VA Suspends Medical Research Following Most Recent Breach Until Security Certification Is Obtained

Saturday, 2/17/07, it was widely reported that the U.S. Veterans Affairs (VA) was suspendingactivities at seven specialized research centers across the country after an unprotected computer hard drive disappeared from one of the facilities in Alabama last month.”

The VA Secretary, Jim Nicholson, is requiring the programs to be halted until security certification is obtained.

“Writing to VA’s top management on Thursday, Nicholson also said the department would begin unannounced inspections at VA sites nationwide. “It is now clear to me that there are still too many VA employees, both in senior positions and elsewhere, who either still do not comprehend the seriousness of this issue, or who consciously disregard its seriousness,” he wrote.
Nicholson has come under sharp criticism on Capitol Hill in the past year over a series of computer security failures that put sensitive personal information for millions of veterans at risk. In the latest incident, a backup hard drive containing data such as Social Security numbers for up to 1.8 million veterans and physicians was reported missing Jan. 22 from a research site in Birmingham, Ala. As a federal investigation proceeds, officials have remained tightlipped about the case. But in the letter, Nicholson wrote that the employee was a research assistant and the hard drive may have been stolen. The VA acknowledged earlier this week that the hard drive was not encrypted, a violation of the department’s policy.”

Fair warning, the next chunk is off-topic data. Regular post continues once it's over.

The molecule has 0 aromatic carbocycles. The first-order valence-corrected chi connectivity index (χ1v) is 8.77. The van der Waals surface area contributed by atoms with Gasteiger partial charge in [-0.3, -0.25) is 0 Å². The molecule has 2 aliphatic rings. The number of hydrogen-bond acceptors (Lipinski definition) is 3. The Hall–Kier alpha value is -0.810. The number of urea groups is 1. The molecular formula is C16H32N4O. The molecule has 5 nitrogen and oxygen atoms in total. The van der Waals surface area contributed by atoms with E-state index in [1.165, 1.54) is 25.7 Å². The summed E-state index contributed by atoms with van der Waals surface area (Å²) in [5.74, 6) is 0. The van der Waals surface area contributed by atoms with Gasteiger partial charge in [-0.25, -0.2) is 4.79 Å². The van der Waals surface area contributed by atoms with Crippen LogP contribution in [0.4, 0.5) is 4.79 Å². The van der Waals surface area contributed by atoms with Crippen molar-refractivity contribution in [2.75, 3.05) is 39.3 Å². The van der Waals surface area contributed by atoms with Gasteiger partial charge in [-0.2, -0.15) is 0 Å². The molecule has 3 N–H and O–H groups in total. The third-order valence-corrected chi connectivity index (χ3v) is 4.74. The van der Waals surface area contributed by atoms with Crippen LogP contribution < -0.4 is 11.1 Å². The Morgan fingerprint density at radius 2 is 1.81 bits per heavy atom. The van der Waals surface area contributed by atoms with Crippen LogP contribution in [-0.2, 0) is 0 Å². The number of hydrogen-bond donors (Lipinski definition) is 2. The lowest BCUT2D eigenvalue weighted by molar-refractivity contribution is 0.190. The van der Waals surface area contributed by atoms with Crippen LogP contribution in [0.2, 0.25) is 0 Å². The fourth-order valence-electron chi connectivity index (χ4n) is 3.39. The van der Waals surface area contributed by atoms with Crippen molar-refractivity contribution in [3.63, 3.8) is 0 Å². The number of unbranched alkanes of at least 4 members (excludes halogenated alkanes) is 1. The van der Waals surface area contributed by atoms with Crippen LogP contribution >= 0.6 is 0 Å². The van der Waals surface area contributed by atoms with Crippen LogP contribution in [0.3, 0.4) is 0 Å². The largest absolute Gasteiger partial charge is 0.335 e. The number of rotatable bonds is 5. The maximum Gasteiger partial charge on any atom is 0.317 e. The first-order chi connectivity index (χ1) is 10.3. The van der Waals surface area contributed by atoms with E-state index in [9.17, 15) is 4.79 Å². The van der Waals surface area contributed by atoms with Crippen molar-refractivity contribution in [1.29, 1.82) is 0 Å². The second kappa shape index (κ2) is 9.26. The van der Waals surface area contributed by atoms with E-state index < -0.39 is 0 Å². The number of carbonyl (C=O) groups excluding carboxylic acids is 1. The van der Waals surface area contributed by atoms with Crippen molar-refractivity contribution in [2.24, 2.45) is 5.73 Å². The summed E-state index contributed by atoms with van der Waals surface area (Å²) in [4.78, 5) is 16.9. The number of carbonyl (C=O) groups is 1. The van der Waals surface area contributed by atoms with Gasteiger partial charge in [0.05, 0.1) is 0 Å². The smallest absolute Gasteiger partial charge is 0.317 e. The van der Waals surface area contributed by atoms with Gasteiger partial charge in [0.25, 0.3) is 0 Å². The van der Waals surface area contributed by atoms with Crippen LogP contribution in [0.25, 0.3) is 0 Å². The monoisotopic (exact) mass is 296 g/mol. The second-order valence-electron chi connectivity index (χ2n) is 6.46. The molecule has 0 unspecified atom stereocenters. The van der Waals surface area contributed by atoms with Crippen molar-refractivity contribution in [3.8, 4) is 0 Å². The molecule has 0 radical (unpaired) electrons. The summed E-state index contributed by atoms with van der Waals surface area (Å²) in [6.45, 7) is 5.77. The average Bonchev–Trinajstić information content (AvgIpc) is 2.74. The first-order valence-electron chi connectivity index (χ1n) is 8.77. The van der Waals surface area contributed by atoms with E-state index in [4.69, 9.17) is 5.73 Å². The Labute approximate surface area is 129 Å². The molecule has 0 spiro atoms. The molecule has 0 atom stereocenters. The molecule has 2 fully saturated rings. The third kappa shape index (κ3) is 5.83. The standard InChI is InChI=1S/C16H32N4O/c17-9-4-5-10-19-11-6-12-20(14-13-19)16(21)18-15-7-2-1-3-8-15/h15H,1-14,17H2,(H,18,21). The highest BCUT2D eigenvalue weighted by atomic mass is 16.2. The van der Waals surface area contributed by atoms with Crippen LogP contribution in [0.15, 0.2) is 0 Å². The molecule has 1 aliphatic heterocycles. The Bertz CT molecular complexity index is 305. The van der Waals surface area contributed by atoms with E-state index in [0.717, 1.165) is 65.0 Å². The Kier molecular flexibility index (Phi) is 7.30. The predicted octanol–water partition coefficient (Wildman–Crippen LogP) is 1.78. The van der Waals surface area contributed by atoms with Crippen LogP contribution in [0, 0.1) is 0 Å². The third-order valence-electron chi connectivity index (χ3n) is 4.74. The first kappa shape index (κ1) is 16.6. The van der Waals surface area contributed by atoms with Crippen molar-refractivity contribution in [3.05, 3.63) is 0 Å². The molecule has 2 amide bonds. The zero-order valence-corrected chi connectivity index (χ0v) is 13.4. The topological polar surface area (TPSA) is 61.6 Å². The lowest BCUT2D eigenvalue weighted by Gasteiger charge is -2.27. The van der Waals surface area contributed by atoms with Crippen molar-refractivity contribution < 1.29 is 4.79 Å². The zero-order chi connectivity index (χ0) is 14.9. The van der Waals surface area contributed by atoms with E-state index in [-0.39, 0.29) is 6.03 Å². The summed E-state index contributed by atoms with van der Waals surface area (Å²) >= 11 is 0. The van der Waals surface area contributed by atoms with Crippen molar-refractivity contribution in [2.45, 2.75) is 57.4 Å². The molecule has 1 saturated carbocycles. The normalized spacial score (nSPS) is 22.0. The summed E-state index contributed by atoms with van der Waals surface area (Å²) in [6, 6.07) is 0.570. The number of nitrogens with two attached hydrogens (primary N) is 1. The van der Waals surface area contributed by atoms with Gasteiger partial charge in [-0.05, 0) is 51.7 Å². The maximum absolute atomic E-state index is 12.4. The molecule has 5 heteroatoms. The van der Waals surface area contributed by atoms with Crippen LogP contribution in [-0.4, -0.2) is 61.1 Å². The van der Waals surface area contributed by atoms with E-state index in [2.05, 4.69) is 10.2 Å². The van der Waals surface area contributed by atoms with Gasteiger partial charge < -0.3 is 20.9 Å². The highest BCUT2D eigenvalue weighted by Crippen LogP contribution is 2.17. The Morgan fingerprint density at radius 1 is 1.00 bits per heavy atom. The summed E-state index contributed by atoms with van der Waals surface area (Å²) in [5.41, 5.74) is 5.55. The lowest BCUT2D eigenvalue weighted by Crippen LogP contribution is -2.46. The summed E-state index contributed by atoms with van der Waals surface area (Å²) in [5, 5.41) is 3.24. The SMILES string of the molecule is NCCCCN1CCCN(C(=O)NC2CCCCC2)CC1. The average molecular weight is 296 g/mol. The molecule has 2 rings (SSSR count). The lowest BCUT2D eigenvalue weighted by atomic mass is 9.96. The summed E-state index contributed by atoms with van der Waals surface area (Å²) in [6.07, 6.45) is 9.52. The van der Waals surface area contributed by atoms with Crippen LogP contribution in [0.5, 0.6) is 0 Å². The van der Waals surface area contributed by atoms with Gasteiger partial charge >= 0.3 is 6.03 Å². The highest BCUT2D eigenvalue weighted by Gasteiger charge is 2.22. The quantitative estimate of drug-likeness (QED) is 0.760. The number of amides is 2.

There WAS a policy requiring the data to be encrypted, however, the data was NOT encrypted as required. Policies were not being enforced.
Think about all the organizations where this is also true. So many businesses create information security policies just to say they have policies, but then do nothing to support the policies through procedures, tools, audits, or business leader example and executive support.

“In auditing the department’s security procedures last year, federal investigators found weak management and lax rules.”

Policies are all too often not followed.
When employees, business partners, and the public in general know that an organization has policies but does not enforce them, that opens their door of opportunity to exploit this huge vulnerability and steal personally identifiable information (PII), disrupt operations, and commit fraud and other crime.

Tags: , , , , , , , ,

Leave a Reply